Illustration from Glasgow Corporation's First Planning Report, March 1945, showing the proposals to rebuild the inner core of the city. Robert Bruce, the City Engineer and Master of Works 1941-1948, was the driving force behind the proposals which were intended to transform Glasgow over fifty years into a "healthy and beautiful City". His two reports covered five key issues: transport, industrial growth, open spaces, redevelopment of blighted areas and provision for housing and commercial development.
Bruce proposed to demolish almost everything in the city centre and rebuild from new, removing, for example, the School of Art, the City Chambers, Central Station and all the other period buildings which add so much character to the city today. Slum tenements were to be replaced by commercial developments and the inhabitants removed to high-density housing schemes on the outskirts (but within the boundaries) of the city.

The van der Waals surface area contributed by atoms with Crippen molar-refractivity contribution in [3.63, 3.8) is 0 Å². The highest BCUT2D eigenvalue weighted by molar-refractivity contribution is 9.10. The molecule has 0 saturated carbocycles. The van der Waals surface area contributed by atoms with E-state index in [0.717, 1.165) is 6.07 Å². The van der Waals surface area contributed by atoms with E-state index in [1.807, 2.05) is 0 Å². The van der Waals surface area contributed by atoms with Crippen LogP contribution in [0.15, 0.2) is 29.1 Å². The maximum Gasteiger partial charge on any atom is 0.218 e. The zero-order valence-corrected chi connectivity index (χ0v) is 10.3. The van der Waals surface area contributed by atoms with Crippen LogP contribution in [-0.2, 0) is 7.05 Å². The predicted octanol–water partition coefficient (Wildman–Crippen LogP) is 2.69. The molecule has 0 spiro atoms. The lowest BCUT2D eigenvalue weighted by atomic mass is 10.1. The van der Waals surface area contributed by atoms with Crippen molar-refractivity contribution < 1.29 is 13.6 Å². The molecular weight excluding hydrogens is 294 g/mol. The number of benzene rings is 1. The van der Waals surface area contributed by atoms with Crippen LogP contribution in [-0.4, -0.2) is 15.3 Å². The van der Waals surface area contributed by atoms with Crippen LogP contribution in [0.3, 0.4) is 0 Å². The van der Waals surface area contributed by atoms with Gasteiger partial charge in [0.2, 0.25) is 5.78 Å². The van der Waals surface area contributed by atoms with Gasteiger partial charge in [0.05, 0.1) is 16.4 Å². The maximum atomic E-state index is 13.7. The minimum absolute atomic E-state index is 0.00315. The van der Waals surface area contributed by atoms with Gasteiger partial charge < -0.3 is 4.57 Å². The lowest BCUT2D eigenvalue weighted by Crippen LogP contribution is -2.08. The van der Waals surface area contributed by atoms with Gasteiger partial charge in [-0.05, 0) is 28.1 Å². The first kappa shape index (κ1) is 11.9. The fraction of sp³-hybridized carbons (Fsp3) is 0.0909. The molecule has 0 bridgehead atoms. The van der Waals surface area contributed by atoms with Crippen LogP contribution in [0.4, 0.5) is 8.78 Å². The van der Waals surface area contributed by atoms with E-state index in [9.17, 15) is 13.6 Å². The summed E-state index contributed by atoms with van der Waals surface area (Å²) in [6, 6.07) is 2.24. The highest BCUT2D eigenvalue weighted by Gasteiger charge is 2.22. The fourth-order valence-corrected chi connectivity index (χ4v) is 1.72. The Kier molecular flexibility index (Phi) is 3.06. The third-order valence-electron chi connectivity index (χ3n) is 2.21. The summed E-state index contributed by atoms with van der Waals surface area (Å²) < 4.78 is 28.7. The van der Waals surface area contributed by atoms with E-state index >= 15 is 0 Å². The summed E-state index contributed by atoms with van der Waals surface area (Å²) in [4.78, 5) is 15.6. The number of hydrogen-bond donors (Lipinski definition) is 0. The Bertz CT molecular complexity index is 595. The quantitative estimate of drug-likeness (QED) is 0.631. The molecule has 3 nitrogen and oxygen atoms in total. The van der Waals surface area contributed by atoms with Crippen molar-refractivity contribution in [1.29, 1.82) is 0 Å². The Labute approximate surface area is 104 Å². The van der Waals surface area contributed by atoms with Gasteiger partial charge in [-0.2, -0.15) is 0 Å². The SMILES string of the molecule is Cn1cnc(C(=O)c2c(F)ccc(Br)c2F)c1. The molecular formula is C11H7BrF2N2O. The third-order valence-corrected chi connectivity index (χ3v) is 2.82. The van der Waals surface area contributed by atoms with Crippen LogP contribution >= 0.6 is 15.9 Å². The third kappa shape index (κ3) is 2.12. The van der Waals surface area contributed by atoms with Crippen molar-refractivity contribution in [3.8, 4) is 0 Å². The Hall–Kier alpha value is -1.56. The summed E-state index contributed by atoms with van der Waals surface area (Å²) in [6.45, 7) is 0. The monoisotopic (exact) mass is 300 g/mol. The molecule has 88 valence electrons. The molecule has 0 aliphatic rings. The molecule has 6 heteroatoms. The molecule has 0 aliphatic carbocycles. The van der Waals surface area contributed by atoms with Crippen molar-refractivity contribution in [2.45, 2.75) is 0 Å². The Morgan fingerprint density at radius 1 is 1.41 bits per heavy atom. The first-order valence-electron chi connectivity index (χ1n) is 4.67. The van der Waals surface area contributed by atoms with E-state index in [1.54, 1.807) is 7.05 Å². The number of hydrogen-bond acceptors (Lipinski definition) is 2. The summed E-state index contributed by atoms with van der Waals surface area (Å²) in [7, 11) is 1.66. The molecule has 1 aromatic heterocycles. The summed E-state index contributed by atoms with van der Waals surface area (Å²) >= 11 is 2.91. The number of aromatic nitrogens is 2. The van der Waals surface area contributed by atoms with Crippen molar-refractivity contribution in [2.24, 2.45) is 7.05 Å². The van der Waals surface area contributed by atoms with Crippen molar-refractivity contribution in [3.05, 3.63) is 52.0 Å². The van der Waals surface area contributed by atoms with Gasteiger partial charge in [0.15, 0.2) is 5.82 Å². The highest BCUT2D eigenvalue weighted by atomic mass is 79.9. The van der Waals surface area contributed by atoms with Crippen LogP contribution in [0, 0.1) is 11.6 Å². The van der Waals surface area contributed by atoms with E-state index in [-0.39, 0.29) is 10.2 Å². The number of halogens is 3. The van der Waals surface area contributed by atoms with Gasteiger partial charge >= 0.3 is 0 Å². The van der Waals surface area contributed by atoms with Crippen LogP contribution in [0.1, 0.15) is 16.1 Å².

Bruce's proposals were ultimately rejected and less radical solutions sought.
Reproduced with the permission of Glasgow City Council, Glasgow Museums
Bruce Report, City Engineers, First Planning Report, Glasgow Corporation, Masters of Works, peripheral estates, redevelopment, slum clearance, town planning, urban regeneration